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posted on 09 April 2016

Market Value Vs. Replacement Cost Of Your House

from CoreLogic

-- this post authored by James Siebers

The market value and replacement cost of a building are not the same thing. They are distinctly different concepts which are estimated using different criteria. It is not necessary that the market value and replacement cost of a building are identical. They are two distinctly different approaches to valuing a property.

Market value is the estimated price at which your property would be sold on the open market between a willing buyer and a willing seller under all conditions for a fair sale. Replacement cost is the estimated cost to construct, at current prices, a building with equal utility to the building being appraised.

When comparing market value to replacement cost, it is important to understand what both represent and what factors are considered in each circumstance. Otherwise, a meaningful comparison cannot be made.

Market value represents the agreement between buyer and seller of what property is worth. In real estate, it often includes the value of land, site improvements to the land, buildings, and sometimes personal property and intangible assets. In order to compare market value to replacement cost, adjustments must be made for such factors.

Replacement cost is the cost to construct or replace at a given time, an entire building of equal quality and utility, using prices for labor, materials, overhead, profit and fees in effect at the time of the appraisal. The construction or replacement of the building uses modern materials and current methods, designs, and layouts. Replacement cost does not take into consideration improvements necessary to conform to change building codes, demolition, debris removal, site accessibility, reuse of building components or services, overtime, bonuses for labor, abnormal soft costs, extraordinary fees, premiums for materials, and other various contingencies.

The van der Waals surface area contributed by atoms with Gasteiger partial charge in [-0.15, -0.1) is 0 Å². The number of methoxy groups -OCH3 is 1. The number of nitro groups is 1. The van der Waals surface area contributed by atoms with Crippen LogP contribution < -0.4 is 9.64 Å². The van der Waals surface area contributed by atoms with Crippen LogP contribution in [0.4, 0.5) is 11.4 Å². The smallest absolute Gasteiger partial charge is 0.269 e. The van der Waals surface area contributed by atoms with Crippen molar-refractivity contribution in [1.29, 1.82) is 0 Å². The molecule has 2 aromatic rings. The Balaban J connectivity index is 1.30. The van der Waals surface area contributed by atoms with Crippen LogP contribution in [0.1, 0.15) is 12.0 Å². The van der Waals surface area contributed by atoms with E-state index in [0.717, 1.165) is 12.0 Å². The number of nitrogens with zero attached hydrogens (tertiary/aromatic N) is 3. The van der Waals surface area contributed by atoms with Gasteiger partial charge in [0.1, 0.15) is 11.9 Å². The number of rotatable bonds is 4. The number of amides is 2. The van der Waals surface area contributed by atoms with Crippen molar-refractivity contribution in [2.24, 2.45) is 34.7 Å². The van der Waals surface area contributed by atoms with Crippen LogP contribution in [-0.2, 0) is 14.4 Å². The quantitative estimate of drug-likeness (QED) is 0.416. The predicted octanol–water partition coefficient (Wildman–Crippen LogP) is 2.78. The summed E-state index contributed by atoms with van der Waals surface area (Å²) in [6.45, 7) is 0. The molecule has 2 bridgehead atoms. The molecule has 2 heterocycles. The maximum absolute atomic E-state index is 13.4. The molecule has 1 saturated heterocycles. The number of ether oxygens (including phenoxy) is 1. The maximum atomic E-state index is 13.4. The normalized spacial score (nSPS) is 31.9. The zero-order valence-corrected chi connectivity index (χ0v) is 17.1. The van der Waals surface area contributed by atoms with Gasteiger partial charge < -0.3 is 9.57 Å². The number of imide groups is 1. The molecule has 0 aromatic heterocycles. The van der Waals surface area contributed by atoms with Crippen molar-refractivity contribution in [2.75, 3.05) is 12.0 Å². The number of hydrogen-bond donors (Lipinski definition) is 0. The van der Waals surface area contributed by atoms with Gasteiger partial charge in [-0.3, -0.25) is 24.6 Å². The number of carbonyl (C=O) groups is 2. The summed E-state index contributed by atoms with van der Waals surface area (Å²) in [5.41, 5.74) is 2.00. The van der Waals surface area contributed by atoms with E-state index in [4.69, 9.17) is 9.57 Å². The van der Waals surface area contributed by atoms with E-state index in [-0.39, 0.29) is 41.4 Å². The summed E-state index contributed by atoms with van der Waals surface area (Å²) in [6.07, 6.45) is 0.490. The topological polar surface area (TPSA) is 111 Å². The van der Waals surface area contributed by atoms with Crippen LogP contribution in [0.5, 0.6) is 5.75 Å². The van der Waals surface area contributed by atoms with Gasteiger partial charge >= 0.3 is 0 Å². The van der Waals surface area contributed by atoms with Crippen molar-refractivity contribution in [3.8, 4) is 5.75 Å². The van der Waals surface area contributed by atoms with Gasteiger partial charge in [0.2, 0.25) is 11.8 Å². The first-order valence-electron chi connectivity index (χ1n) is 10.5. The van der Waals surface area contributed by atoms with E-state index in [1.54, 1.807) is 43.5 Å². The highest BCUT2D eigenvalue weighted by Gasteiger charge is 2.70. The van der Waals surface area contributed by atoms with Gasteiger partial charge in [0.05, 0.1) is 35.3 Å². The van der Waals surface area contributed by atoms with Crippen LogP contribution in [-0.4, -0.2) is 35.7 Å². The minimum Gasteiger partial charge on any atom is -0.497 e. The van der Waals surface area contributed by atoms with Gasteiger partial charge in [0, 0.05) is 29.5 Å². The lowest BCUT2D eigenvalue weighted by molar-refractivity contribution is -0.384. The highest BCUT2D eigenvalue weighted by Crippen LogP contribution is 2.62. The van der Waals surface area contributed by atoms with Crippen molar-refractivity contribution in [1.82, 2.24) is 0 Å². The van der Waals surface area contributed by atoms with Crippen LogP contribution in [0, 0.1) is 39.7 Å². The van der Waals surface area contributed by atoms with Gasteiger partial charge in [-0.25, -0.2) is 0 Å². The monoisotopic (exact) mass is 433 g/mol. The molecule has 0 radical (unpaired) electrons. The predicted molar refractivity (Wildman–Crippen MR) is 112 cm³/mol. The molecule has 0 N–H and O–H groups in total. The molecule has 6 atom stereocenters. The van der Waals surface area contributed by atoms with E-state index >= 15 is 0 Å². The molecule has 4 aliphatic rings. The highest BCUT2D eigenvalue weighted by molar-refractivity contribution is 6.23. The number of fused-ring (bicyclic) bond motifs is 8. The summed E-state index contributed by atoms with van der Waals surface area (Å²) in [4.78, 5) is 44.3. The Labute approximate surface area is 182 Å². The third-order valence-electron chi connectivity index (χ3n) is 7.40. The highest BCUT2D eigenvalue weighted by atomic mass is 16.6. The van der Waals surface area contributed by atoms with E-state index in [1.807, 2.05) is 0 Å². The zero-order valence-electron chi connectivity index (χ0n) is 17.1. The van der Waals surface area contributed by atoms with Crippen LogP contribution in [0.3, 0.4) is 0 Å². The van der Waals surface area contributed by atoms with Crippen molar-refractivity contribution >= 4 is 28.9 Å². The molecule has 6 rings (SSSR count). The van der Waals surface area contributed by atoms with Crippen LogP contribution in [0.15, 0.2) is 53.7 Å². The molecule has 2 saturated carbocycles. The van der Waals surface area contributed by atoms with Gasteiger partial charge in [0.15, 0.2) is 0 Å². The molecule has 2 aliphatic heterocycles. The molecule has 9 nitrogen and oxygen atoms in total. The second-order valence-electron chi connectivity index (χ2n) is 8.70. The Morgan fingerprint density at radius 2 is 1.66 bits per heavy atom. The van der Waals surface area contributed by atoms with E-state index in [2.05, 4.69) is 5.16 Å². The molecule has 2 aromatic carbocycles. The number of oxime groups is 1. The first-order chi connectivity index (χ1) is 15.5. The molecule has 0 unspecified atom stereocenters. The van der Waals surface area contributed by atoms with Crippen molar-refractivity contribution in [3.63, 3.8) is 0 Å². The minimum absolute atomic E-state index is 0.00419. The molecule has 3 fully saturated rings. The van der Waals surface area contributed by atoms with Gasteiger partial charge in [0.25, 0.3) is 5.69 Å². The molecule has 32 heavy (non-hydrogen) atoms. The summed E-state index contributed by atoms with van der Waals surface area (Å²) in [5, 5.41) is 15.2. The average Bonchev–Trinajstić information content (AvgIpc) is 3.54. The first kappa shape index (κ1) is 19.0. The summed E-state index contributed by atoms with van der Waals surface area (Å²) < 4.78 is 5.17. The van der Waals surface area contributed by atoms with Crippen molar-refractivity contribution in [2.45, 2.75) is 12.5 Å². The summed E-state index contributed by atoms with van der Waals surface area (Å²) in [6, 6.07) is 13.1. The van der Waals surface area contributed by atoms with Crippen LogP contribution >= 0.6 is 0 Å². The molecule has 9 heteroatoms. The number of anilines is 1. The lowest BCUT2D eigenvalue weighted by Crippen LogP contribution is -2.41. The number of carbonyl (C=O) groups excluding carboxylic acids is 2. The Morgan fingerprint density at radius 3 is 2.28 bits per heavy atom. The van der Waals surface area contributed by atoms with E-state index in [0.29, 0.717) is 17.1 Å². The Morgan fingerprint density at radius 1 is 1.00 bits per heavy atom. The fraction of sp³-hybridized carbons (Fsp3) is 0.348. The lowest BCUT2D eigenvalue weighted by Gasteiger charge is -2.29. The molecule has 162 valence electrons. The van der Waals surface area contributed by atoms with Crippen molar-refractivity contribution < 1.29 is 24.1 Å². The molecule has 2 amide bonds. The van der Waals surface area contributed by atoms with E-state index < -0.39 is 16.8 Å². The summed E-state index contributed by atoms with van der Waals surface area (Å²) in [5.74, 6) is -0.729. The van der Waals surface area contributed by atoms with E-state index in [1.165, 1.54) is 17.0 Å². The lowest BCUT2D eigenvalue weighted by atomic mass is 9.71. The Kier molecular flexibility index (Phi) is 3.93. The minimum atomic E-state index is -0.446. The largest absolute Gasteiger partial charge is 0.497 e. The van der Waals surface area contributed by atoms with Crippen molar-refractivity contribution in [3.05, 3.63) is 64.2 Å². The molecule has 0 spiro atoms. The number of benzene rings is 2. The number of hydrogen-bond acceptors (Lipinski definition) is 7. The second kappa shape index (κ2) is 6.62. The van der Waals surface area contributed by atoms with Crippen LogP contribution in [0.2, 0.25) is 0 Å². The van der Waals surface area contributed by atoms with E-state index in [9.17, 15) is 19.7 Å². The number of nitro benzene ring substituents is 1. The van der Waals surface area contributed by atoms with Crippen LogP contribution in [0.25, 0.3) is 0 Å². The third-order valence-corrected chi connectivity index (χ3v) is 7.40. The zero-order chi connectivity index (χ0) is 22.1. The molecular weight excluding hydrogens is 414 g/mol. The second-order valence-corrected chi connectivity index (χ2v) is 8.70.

In addition to material and labor costs, CoreLogic cost data includes: consideration of permits, surveys, builders risk insurance, sales taxes, built-ins and other costs that would typically be paid for by a consumer in a particular market, for example, an electrical or plumbing allowance.

Unless specifically added to your cost estimate, the CoreLogic costs do not include real estate commissions, land, landscaping, sidewalks, driveways, patios, well and septic systems, sewer and water systems, and other land improvements.

Although the concepts of market value and reconstruction cost are different, both are affected by economic conditions. The supply and demand for housing also impact the fair market value. The supply and demand for labor and materials affect replacement cost. When situations arise where supply does not equal demand, market value, as well as replacement cost can change quickly. These conditions can be short term or temporary. At CoreLogic we continually monitor changing market conditions throughout the United States and Canada and make adjustments for these situations where and when appropriate.

It is important to note that the fair market value and replacement cost for a building may not be the same. The reason that they could be different is because they are different concepts. Market value is in the eye of the buyers and sellers, while replacement cost is the sum of all elements brought together to produce a physical property. In the example above, we have made the two total valuations identical, which is the ideal. Overhead and profit component is just one of a number of variables that can change the total a cost approach valuation.

©2016 CoreLogic, Inc. All rights reserved.


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